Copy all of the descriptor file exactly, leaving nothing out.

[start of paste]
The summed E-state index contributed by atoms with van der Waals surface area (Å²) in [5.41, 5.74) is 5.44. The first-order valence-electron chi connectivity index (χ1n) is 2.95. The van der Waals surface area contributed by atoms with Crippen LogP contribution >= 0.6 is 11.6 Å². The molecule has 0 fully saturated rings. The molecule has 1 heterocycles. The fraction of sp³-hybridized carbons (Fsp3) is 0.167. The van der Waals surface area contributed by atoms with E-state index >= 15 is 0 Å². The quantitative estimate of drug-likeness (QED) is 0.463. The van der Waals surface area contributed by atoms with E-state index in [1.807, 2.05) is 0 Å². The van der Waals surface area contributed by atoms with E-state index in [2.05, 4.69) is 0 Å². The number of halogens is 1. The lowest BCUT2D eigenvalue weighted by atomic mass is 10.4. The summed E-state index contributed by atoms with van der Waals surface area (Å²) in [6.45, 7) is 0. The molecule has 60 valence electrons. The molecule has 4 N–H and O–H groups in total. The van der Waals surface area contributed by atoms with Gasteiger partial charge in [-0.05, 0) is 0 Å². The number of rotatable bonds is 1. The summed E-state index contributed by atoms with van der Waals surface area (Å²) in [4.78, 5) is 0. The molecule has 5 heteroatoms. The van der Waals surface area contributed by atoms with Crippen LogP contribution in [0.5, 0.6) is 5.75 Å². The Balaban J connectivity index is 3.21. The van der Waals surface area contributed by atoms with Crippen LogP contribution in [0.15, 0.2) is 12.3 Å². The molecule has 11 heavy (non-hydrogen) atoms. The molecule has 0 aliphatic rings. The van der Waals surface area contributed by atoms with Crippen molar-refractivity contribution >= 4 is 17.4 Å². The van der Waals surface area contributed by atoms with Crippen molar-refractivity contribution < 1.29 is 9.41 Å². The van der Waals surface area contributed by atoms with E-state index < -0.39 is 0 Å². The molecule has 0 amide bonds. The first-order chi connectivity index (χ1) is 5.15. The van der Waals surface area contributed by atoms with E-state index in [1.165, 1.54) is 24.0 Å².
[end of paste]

The summed E-state index contributed by atoms with van der Waals surface area (Å²) in [5.41, 5.74) is 5.44. The first-order valence-electron chi connectivity index (χ1n) is 2.95. The van der Waals surface area contributed by atoms with Crippen LogP contribution >= 0.6 is 11.6 Å². The molecule has 0 fully saturated rings. The molecule has 1 heterocycles. The fraction of sp³-hybridized carbons (Fsp3) is 0.167. The van der Waals surface area contributed by atoms with E-state index >= 15 is 0 Å². The quantitative estimate of drug-likeness (QED) is 0.463. The van der Waals surface area contributed by atoms with E-state index in [1.807, 2.05) is 0 Å². The van der Waals surface area contributed by atoms with E-state index in [2.05, 4.69) is 0 Å². The number of halogens is 1. The lowest BCUT2D eigenvalue weighted by atomic mass is 10.4. The summed E-state index contributed by atoms with van der Waals surface area (Å²) in [6.45, 7) is 0. The molecule has 60 valence electrons. The molecule has 4 N–H and O–H groups in total. The van der Waals surface area contributed by atoms with Gasteiger partial charge in [-0.05, 0) is 0 Å². The number of rotatable bonds is 1. The summed E-state index contributed by atoms with van der Waals surface area (Å²) in [4.78, 5) is 0. The molecule has 5 heteroatoms. The van der Waals surface area contributed by atoms with Crippen LogP contribution in [0.5, 0.6) is 5.75 Å². The Balaban J connectivity index is 3.21. The van der Waals surface area contributed by atoms with Crippen LogP contribution in [0.15, 0.2) is 12.3 Å². The molecule has 11 heavy (non-hydrogen) atoms. The molecule has 0 aliphatic rings. The van der Waals surface area contributed by atoms with Crippen molar-refractivity contribution >= 4 is 17.4 Å². The van der Waals surface area contributed by atoms with Crippen molar-refractivity contribution < 1.29 is 9.41 Å². The van der Waals surface area contributed by atoms with E-state index < -0.39 is 0 Å². The molecule has 0 amide bonds. The first-order chi connectivity index (χ1) is 5.15. The van der Waals surface area contributed by atoms with E-state index in [1.165, 1.54) is 24.0 Å².